Erin Antoch | Staff Writer
The pages of my journals, like the contents of my prayers, are consumed by a lack of clarity.
I’ve begged God to reveal my future thousands of times; cleverly changing the prose in each prayer in attempts to conceal my constant nagging. I used words like “discernment,” “vision” and “clarity” interchangeably, prayer after prayer– too afraid of failure to move in any direction, praying God would let the sun break through the fog so I could see the road ahead.
Really, I wanted to see if it was leading somewhere that I want to go.
I write letters to God. No, I don’t send them, because I’m not out of my mind. They’re prayers, but writing them is therapeutic to me. A happy side effect is that they also serve as a catalog of months upon months worth of recorded trials, decisions, outcries and praises. Pages of joy and triumph in the Lord are followed by tear-stained scribbles of confusion, echoing prayers for clarity and vision.
There are dozens of pages of messy, anxious penmanship asking why God is absent when I am lost. There are sharp words that beg the Lord to show me the way out of relationships. None of these prayers were answered instantly; they revealed their resolutions in time like a mystery novel. These handwritten prayers point to one conclusion:
I did not trust the Lord to make me happy.
What a terrifying revelation to have, especially in a time of such emptiness. I was petrified to lose the joy I clung to, despite the potential abundance of happiness that God wanted to give me. For so long, I didn’t trust that God wanted me to prosper. My need for control took precedence over my need for Christ and I was failing in every sense of the word. So, I did the thing you’re supposed to do when you come face to face with fear: I embraced it.
I stopped praying for new eyes and started praying for a new heart. I stopped searching for clarity and started searching for a stronger faith. I stopped inviting the Lord in at conveniently abysmal moments and started chasing him until my lungs gave out. I trusted that he would slow down and meet me while I regained my breath. I stopped begging for new answers to questions that I already knew the answers to, but was too afraid of the repercussions to confront.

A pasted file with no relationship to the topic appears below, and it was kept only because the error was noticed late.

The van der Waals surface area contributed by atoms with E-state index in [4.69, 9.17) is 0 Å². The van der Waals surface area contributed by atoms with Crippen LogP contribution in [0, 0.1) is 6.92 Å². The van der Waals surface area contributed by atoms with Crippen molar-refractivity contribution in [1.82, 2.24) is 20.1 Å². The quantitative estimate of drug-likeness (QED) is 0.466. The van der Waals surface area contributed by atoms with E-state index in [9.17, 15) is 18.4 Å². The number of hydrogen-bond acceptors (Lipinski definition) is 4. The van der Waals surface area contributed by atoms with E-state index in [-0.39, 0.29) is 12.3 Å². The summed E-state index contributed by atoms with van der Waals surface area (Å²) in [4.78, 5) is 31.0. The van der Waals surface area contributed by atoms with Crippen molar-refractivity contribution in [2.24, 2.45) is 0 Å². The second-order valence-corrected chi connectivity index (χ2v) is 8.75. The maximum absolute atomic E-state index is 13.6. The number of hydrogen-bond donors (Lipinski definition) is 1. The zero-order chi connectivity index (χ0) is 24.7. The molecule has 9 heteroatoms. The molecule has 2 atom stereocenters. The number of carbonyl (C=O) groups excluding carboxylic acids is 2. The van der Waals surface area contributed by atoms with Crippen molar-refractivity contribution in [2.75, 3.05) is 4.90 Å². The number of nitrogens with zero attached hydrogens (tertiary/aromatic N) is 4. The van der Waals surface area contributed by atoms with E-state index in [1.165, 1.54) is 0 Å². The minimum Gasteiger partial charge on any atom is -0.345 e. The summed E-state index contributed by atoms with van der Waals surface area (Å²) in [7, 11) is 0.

I started listening to the Lord and acting on my problems, and I noticed that suddenly, Jesus wasn’t just the prize at the end of a string of correct moves like a stuffed animal at a carnival game. He wasn’t coming and going depending on what right decisions I made. He was with me no matter what choice I made, but he knew which choices would prosper me and which choices would leave me stuck.
I ended a relationship that made me happy, but caused me to sacrifice spiritually and emotionally. I forced myself to read scripture even when I just couldn’t get out of bed and I met with campus pastors and friends to talk through my emotions. I started applying for jobs and other positions and and I was okay when the answer was no, but received more yes’s than I ever thought I would.
I have no idea where I’m going or what I’m doing, but I can tell you that I feel the Lord again. He never left, he just waited patiently for me to stop screaming so I could hear him tell me to take a step into the fog. Forget clarity; fog lingers everywhere. But, it shouldn’t keep us from moving forward.